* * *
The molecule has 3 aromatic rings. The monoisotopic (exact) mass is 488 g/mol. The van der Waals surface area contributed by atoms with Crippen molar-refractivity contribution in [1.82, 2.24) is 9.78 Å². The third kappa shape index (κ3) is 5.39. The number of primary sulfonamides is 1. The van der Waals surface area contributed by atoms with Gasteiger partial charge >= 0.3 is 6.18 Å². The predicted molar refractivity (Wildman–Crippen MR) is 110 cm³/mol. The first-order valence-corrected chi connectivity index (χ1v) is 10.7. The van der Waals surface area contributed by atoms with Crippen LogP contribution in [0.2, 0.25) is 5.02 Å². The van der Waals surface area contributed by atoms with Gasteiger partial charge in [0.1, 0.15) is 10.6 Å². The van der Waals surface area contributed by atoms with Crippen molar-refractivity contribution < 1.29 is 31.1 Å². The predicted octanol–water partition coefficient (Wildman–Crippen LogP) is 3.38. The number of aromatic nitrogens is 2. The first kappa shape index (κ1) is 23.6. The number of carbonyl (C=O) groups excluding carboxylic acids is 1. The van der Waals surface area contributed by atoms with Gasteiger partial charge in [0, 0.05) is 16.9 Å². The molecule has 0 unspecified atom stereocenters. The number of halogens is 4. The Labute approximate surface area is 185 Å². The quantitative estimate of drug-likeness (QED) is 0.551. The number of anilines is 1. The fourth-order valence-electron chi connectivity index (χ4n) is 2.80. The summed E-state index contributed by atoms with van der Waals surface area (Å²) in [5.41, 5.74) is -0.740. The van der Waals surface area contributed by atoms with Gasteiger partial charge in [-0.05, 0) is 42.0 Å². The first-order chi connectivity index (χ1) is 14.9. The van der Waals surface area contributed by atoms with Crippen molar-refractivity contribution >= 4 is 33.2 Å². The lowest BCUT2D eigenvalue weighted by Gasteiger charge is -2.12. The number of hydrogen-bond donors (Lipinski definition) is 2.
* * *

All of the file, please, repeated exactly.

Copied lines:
The molecule has 3 aromatic rings. The monoisotopic (exact) mass is 488 g/mol. The van der Waals surface area contributed by atoms with Crippen molar-refractivity contribution in [1.82, 2.24) is 9.78 Å². The third kappa shape index (κ3) is 5.39. The number of primary sulfonamides is 1. The van der Waals surface area contributed by atoms with Gasteiger partial charge >= 0.3 is 6.18 Å². The predicted molar refractivity (Wildman–Crippen MR) is 110 cm³/mol. The first-order valence-corrected chi connectivity index (χ1v) is 10.7. The van der Waals surface area contributed by atoms with Crippen LogP contribution in [0.2, 0.25) is 5.02 Å². The van der Waals surface area contributed by atoms with Gasteiger partial charge in [0.1, 0.15) is 10.6 Å². The van der Waals surface area contributed by atoms with Crippen molar-refractivity contribution < 1.29 is 31.1 Å². The predicted octanol–water partition coefficient (Wildman–Crippen LogP) is 3.38. The number of aromatic nitrogens is 2. The first kappa shape index (κ1) is 23.6. The number of carbonyl (C=O) groups excluding carboxylic acids is 1. The van der Waals surface area contributed by atoms with Gasteiger partial charge in [0, 0.05) is 16.9 Å². The molecule has 0 unspecified atom stereocenters. The number of halogens is 4. The Labute approximate surface area is 185 Å². The quantitative estimate of drug-likeness (QED) is 0.551. The number of anilines is 1. The fourth-order valence-electron chi connectivity index (χ4n) is 2.80. The summed E-state index contributed by atoms with van der Waals surface area (Å²) in [5.41, 5.74) is -0.740. The van der Waals surface area contributed by atoms with Gasteiger partial charge in [-0.05, 0) is 42.0 Å². The first-order chi connectivity index (χ1) is 14.9. The van der Waals surface area contributed by atoms with Crippen molar-refractivity contribution >= 4 is 33.2 Å². The lowest BCUT2D eigenvalue weighted by Gasteiger charge is -2.12. The number of hydrogen-bond donors (Lipinski definition) is 2.